Research into the sentencing of murderers has found no evidence that people support mandatory life imprisonment.
“We found no evidence of overwhelming or widespread public support for automatically sending all convicted murderers to life imprisonment.
“We found considerable evidence that the public perceive significant variations in the seriousness of different murder scenarios.”
In a sense, this is not particularly surprising. Murder is a commonly misunderstood offence. The relevance of this survey is to the persistent calls to reform the law in this area.
Murder is a surprisingly wide offence. Broadly speaking, it is any conduct that results in a person’s death, where the defendant intended to cause either death or “really serious harm”. That can cover anything from a “fatal punch” scenario to the most sadistic of killings. This is not, in itself, problematic. The difficulties arise in sentencing. For an offence that covers a very wide range of conduct, it has only one possible sentence: life imprisonment. The only discretion the court has is in setting the minimum time a prisoner must serve in prison.
As the research pointed out, people are uneasy at the idea that someone who didn’t even strike the fatal blow should receive the same sentence as a serial killer. A mandatory life sentence ignores a range of factors, such as the level of premeditation, the extent of involvement, or the nature of the conduct that caused death. The court’s ability to assess the culpability of the killer, and impose punishment accordingly, is thus severely limited.
Not only that, but there is some suggestion that it also reduces the likelihood of any conviction. Juries often dislike convicting the guilty if they think the law is unfair. Lord Macdonald, a former Director of Public Prosecutions, hinted that this might be happening in some murder trials.
The law has attempted to moderate some of the most unjust results of this system, with varied success. In particular, the defences of provocation and diminished responsibility were designed to allow the courts to avoid imposing mandatory life sentences where it might appear unfair to do so, convicting the defendant instead of manslaughter. These defences are not, however, an ideal solution. They have proved persistently inadequate: provocation had significant difficulties dealing with victims of domestic abuse, resulting in their conviction instead for murder. Meanwhile, others were able to get “lesser” convictions for manslaughter even though their conduct was more reprehensible than that of some murderers. So difficult has this area been that provocation was abolished last month and replaced with a new defence of “loss of control”. Even this is unlikely to be a panacea. Factors such as provocation and diminished responsibility traditionally speak to mitigation rather than guilt, and moving them from one category to another makes the law a much messier exercise.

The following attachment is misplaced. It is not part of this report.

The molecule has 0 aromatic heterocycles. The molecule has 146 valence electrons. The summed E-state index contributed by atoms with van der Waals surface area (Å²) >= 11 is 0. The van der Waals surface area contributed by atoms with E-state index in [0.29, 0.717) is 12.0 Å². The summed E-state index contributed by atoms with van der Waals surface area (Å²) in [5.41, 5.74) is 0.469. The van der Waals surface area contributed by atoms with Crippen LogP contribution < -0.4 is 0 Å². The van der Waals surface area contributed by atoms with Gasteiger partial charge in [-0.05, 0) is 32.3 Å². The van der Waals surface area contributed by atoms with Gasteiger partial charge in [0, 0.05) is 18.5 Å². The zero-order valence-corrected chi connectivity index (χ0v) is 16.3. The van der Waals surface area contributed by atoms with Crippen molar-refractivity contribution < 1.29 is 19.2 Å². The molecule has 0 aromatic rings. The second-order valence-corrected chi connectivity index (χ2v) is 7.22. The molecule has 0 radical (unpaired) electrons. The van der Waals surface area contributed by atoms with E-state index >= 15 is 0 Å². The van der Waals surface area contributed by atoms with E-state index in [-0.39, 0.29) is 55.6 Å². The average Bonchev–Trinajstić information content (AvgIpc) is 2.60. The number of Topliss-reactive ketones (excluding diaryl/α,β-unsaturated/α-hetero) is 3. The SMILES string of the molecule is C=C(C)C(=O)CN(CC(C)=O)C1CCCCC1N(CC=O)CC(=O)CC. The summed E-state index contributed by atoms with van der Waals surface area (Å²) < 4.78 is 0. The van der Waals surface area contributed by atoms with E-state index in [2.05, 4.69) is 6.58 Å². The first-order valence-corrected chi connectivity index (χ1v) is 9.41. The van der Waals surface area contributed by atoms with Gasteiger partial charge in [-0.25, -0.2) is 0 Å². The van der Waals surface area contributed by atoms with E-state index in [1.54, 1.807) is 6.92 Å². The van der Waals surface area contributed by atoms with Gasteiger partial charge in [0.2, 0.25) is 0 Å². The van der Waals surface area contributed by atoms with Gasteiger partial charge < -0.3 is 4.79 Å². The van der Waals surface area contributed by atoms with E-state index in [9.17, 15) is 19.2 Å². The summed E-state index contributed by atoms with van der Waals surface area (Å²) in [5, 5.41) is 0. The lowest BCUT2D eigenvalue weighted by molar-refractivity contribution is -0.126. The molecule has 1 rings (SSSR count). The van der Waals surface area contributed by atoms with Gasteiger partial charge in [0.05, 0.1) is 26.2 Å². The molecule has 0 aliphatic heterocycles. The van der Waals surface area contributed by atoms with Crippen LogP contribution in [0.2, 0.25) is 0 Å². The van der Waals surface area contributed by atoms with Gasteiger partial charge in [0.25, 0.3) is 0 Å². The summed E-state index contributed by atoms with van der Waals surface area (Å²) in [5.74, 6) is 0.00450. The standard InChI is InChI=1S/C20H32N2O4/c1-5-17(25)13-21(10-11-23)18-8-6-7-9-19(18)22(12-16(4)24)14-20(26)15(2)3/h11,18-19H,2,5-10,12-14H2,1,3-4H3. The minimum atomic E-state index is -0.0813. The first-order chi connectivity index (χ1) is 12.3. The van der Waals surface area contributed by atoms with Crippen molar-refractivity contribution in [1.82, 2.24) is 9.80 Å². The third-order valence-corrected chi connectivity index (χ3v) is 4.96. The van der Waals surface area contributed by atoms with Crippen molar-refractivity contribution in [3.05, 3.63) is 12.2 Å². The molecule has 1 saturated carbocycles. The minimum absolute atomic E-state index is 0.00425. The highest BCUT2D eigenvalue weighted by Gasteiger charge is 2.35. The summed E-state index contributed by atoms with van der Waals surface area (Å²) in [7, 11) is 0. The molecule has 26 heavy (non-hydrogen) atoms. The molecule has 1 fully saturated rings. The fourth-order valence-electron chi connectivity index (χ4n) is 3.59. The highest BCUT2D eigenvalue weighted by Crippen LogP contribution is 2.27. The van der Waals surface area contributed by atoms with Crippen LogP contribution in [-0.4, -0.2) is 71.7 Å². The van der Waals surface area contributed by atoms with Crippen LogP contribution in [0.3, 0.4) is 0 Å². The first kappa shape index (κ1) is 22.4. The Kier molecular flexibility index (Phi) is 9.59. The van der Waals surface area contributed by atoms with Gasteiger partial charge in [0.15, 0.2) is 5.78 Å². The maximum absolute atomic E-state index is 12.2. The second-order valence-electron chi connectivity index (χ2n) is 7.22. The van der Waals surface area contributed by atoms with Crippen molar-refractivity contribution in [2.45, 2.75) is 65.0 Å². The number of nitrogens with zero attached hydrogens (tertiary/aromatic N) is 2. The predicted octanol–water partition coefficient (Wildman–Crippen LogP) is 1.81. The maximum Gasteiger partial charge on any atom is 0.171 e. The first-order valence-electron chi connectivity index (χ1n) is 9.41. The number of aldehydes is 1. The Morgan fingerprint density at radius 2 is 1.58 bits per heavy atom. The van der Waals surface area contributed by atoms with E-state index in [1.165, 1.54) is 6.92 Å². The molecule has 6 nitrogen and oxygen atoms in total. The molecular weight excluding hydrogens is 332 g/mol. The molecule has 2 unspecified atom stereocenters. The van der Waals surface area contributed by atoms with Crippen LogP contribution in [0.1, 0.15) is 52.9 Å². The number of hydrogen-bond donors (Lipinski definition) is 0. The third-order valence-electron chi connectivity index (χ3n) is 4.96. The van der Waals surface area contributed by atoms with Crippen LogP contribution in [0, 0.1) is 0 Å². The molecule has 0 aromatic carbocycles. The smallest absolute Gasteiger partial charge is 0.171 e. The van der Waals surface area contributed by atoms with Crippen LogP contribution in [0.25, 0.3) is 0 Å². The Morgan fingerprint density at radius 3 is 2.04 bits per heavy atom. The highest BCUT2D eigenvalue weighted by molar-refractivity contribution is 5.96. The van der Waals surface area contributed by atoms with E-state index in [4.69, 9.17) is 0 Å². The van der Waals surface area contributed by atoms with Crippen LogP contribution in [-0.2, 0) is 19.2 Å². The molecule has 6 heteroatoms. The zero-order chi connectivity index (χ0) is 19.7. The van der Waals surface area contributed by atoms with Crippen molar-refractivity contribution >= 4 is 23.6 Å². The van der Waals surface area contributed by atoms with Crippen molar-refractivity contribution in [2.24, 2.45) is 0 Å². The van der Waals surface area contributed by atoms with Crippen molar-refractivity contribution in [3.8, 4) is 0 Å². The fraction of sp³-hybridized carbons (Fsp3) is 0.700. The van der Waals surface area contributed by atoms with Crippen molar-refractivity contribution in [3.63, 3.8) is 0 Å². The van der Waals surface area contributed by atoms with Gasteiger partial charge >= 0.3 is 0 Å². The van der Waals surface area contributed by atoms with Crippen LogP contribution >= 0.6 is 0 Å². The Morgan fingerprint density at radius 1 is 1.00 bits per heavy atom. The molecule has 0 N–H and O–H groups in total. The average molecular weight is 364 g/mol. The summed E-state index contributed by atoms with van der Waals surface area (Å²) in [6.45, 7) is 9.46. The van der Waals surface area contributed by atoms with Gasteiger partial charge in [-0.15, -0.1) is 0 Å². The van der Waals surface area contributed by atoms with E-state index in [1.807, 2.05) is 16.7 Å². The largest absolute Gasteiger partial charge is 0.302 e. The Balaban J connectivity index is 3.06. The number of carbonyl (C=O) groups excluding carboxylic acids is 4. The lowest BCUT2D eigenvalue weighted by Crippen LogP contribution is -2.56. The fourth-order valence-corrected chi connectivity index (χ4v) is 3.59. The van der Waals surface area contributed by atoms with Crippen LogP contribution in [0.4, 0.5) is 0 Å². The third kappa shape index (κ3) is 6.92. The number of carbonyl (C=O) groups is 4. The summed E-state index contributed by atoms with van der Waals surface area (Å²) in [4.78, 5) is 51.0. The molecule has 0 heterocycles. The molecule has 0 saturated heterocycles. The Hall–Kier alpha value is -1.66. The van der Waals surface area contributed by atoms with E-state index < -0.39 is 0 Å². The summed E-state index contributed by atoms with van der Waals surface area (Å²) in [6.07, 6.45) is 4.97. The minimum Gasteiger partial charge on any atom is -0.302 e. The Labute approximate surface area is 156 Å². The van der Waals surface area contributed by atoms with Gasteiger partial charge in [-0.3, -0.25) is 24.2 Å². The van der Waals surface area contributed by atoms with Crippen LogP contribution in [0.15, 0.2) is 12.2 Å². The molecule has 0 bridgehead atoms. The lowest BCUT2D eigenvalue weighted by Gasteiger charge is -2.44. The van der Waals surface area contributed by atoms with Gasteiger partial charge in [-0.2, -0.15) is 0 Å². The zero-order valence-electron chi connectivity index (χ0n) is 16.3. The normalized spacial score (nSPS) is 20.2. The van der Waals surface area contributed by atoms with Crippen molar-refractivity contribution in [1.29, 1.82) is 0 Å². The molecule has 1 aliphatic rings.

Nevertheless, it is impractical (and would be massively unpopular) to make the sentence for murder entirely discretionary. Some crimes should have a mandatory life sentence, as a matter of principle as well as politics. But the current breadth of the offence of murder makes this impossible. The proposal has therefore been for quite a while to split the offence up into two “degrees” of murder. The first, retaining the mandatory life sentence, would be where the defendant intended to kill his victim. Second degree murder would cover everything else: intent only to cause serious harm, diminished responsibility, “loss of control” and any other mitigating factors. This would have a wider range of sentences, defined by sentencing guidelines, and again carrying a maximum of life imprisonment. Manslaughter would then be confined to cases where death was caused by gross negligence or other unlawful acts.
This has the distinct advantage of allowing the punishment to be better tailored to the particular circumstances of offending, while retaining a mandatory life sentence for the more serious offenders. It also does away with rigid and unsatisfactory partial defences in favour of a more realistic appraisal of culpability.
This three-tier system has been proposed for years, most recently in 2006 by the Law Commission, and again backed by Keir Starmer, the present DPP, as well as his predecessor, Lord Macdonald. Unfortunately, it was rejected by the last government, presumably because they didn’t want to be seen as soft on murderers. Today’s findings may help challenge that notion and move the law in a more sensible direction.